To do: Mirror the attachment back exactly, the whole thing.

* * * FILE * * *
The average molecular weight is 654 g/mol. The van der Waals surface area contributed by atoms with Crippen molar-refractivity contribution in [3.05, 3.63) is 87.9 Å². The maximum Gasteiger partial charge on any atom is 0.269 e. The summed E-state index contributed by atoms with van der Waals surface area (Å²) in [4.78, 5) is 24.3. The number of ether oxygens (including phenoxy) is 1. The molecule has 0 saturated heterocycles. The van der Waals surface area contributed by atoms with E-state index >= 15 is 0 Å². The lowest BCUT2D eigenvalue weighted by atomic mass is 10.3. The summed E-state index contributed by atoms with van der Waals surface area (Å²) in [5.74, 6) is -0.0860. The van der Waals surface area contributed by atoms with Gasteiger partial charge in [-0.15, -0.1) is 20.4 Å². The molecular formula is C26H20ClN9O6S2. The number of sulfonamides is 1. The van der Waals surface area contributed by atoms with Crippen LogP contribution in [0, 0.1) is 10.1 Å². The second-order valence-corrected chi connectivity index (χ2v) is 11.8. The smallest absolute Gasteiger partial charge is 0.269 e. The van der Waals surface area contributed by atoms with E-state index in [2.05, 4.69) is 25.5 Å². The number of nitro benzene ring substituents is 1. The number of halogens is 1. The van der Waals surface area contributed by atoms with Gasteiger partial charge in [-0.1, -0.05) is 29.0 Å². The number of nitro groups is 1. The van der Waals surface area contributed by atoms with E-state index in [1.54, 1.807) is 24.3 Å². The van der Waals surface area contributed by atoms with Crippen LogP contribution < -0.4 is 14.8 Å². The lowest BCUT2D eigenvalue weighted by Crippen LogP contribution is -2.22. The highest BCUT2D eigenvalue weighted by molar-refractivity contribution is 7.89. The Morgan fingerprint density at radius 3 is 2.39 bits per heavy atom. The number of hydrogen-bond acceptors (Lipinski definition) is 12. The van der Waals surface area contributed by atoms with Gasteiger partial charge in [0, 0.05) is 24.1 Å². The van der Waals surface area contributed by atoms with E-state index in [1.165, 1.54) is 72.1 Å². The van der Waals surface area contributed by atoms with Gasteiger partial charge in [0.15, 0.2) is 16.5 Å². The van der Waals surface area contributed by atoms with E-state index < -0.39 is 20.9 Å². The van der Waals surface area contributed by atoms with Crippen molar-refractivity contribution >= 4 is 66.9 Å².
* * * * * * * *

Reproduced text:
The average molecular weight is 654 g/mol. The van der Waals surface area contributed by atoms with Crippen molar-refractivity contribution in [3.05, 3.63) is 87.9 Å². The maximum Gasteiger partial charge on any atom is 0.269 e. The summed E-state index contributed by atoms with van der Waals surface area (Å²) in [4.78, 5) is 24.3. The number of ether oxygens (including phenoxy) is 1. The molecule has 0 saturated heterocycles. The van der Waals surface area contributed by atoms with E-state index >= 15 is 0 Å². The lowest BCUT2D eigenvalue weighted by atomic mass is 10.3. The summed E-state index contributed by atoms with van der Waals surface area (Å²) in [5.74, 6) is -0.0860. The van der Waals surface area contributed by atoms with Gasteiger partial charge in [-0.15, -0.1) is 20.4 Å². The molecular formula is C26H20ClN9O6S2. The number of sulfonamides is 1. The van der Waals surface area contributed by atoms with Crippen LogP contribution in [0, 0.1) is 10.1 Å². The second-order valence-corrected chi connectivity index (χ2v) is 11.8. The smallest absolute Gasteiger partial charge is 0.269 e. The van der Waals surface area contributed by atoms with E-state index in [2.05, 4.69) is 25.5 Å². The number of nitro benzene ring substituents is 1. The number of halogens is 1. The van der Waals surface area contributed by atoms with Gasteiger partial charge in [-0.1, -0.05) is 29.0 Å². The number of nitro groups is 1. The van der Waals surface area contributed by atoms with E-state index in [1.54, 1.807) is 24.3 Å². The van der Waals surface area contributed by atoms with Crippen LogP contribution < -0.4 is 14.8 Å². The lowest BCUT2D eigenvalue weighted by Crippen LogP contribution is -2.22. The highest BCUT2D eigenvalue weighted by molar-refractivity contribution is 7.89. The Morgan fingerprint density at radius 3 is 2.39 bits per heavy atom. The number of hydrogen-bond acceptors (Lipinski definition) is 12. The van der Waals surface area contributed by atoms with Gasteiger partial charge in [0, 0.05) is 24.1 Å². The van der Waals surface area contributed by atoms with E-state index in [1.165, 1.54) is 72.1 Å². The van der Waals surface area contributed by atoms with Gasteiger partial charge in [0.15, 0.2) is 16.5 Å². The van der Waals surface area contributed by atoms with E-state index < -0.39 is 20.9 Å². The van der Waals surface area contributed by atoms with Crippen molar-refractivity contribution >= 4 is 66.9 Å².